Erin Edwards was set to return to Boston University next week, arriving back at school early to help first-year students adjust to life on campus and in the city.
But the body of the accomplished 20-year-old journalist was found along with those of her 24-year-old brother Christopher and mother Wednesday evening in what Georgia authorities have called a double murder-suicide, according to The Atlanta Journal-Constitution. Authorities have said 58-year-old Marsha Edwards shot her two children inside her home before taking her own life.
According to the newspaper, Erin worked as an intern for Atlanta Mayor Keisha Lance Bottoms last summer. Her brother had been working as a digital content manager for the Atlanta film and entertainment office.
Bottoms released a statement calling the 20-year-old and her brother “beautiful, vibrant, and brilliant young adults.”
— Keisha Lance Bottoms (@KeishaBottoms) August 22, 2019
Erin Edwards had just finished a summer internship working with an NBC station in New York, according to the Journal-Constitution.
“Thank you to all the people who shared their stories with me this summer,” the 20-year-old wrote on Instagram in early August at the end of her internship. “You’ve moved me, inspired me, and challenged me in ways I could have never expected, and I’m a better journalist and person for it.”
View this post on Instagram
And that’s a wrap on an amazing summer with @nbcnewyork ! 💙 Thank you thank you THANK YOU to @nbcu_interns for this incredible opportunity. Thank you to my amazing team for believing in me, rooting for me, and pushing me to be my best every single day. And thank you to all the people who shared their stories with me this summer. You’ve moved me, inspired me, and challenged me in ways I could have never expected, and I’m a better journalist and person for it. See you later, @nbcuniversal 👋🏽 #internatnbcu #hereyoucan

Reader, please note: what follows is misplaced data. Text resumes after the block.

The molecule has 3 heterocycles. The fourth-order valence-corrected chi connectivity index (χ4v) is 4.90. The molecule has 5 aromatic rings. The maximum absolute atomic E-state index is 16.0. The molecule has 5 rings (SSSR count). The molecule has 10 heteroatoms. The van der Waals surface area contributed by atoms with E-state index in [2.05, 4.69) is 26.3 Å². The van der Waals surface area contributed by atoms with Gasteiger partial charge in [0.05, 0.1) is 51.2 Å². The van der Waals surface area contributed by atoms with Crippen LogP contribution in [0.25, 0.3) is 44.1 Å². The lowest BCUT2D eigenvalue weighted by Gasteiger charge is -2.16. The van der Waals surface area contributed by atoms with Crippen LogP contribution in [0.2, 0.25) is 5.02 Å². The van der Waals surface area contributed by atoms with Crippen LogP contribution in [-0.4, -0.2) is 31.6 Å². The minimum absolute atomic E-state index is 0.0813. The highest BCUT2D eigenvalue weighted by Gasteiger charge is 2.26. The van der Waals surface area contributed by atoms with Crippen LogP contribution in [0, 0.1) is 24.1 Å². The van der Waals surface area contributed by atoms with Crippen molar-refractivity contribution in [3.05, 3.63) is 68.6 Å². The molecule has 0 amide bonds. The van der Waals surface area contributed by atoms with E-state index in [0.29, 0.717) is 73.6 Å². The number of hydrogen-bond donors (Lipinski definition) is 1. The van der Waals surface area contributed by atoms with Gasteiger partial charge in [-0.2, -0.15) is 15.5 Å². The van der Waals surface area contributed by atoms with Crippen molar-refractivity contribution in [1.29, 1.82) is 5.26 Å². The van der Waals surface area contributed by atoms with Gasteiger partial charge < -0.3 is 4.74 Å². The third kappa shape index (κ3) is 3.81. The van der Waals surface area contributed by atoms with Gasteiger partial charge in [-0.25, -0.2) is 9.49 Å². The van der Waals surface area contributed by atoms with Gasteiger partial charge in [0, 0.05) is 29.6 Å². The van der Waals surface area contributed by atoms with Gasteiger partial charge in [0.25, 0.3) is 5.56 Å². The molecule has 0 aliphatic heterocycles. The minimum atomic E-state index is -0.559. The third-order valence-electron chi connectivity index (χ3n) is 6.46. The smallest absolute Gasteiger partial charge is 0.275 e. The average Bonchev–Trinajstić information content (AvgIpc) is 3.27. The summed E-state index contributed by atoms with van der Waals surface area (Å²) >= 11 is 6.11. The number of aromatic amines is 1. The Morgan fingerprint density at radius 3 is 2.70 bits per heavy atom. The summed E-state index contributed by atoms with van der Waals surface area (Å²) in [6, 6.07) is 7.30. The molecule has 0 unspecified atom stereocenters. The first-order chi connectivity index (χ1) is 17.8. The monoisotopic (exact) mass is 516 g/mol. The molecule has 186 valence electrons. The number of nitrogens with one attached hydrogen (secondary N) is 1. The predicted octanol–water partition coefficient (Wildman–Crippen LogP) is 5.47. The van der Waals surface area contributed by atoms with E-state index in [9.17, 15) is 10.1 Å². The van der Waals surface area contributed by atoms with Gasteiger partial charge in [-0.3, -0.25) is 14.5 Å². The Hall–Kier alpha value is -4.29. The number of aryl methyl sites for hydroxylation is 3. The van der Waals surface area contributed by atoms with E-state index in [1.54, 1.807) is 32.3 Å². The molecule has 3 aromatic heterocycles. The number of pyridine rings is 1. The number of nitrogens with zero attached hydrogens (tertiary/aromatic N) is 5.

Benjamin Berkowitz, the vice president of digital at WNBC who also served as the BU student’s supervisor during her internship, described the 20-year-old as a “gifted storyteller with a passion for her work.”
“Her enthusiasm was infectious and her smile lit up a room,” he said in a statement. “She was an incredibly decent, kind person who earned our admiration. Her talent was truly God-given. All of us at WNBC extend our condolences to Erin’s family and friends at this difficult time.”
“Erin Edwards, you were going to be one heck of an amazing journalist,” NBC News correspondent Blayne Alexander tweeted. “This world will truly miss your light.”
Erin Edwards, you were going to be one heck of an amazing journalist. This world will truly miss your light. ✨? pic.twitter.com/LNyqmiQe0x
— Blayne Alexander (@ReporterBlayne) August 23, 2019
The 20-year-old was a BU Posse scholar and was due to start serving as a leader with the outreach program for first-year students, according to the university.
For her junior year, she was also going to serve as a student ambassador for the Howard Thurman Center for Common Ground.